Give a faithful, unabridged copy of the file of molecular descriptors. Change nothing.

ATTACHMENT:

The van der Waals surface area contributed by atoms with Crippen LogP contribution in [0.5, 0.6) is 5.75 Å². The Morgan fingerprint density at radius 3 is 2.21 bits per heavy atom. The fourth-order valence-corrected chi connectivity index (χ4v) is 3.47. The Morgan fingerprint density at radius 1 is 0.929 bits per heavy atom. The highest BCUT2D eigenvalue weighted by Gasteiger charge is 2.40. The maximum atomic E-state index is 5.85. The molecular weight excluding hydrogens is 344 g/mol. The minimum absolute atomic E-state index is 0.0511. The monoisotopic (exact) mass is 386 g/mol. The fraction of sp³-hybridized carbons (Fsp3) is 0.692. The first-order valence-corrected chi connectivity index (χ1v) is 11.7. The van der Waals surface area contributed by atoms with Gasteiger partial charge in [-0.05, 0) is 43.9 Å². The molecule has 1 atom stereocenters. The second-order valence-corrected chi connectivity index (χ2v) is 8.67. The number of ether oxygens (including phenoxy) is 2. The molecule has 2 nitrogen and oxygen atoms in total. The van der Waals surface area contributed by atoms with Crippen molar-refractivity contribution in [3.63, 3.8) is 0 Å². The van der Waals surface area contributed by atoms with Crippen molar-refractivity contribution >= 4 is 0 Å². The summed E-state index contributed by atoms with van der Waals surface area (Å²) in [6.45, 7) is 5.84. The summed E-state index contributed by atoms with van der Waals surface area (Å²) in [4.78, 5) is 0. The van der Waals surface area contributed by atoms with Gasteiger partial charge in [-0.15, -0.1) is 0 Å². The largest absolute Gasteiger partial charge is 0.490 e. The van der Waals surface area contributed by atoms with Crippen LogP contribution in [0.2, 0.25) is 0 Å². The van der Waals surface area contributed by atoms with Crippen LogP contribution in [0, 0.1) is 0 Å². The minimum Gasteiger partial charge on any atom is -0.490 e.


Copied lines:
The van der Waals surface area contributed by atoms with Crippen LogP contribution in [0.5, 0.6) is 5.75 Å². The Morgan fingerprint density at radius 3 is 2.21 bits per heavy atom. The fourth-order valence-corrected chi connectivity index (χ4v) is 3.47. The Morgan fingerprint density at radius 1 is 0.929 bits per heavy atom. The highest BCUT2D eigenvalue weighted by Gasteiger charge is 2.40. The maximum atomic E-state index is 5.85. The molecular weight excluding hydrogens is 344 g/mol. The minimum absolute atomic E-state index is 0.0511. The monoisotopic (exact) mass is 386 g/mol. The fraction of sp³-hybridized carbons (Fsp3) is 0.692. The first-order valence-corrected chi connectivity index (χ1v) is 11.7. The van der Waals surface area contributed by atoms with Gasteiger partial charge in [-0.05, 0) is 43.9 Å². The molecule has 1 atom stereocenters. The second-order valence-corrected chi connectivity index (χ2v) is 8.67. The number of ether oxygens (including phenoxy) is 2. The molecule has 2 nitrogen and oxygen atoms in total. The van der Waals surface area contributed by atoms with Crippen molar-refractivity contribution in [3.63, 3.8) is 0 Å². The van der Waals surface area contributed by atoms with Crippen molar-refractivity contribution >= 4 is 0 Å². The summed E-state index contributed by atoms with van der Waals surface area (Å²) in [6.45, 7) is 5.84. The summed E-state index contributed by atoms with van der Waals surface area (Å²) in [4.78, 5) is 0. The van der Waals surface area contributed by atoms with Gasteiger partial charge in [-0.15, -0.1) is 0 Å². The largest absolute Gasteiger partial charge is 0.490 e. The van der Waals surface area contributed by atoms with Crippen LogP contribution in [0.2, 0.25) is 0 Å². The van der Waals surface area contributed by atoms with Crippen LogP contribution in [0, 0.1) is 0 Å². The minimum Gasteiger partial charge on any atom is -0.490 e.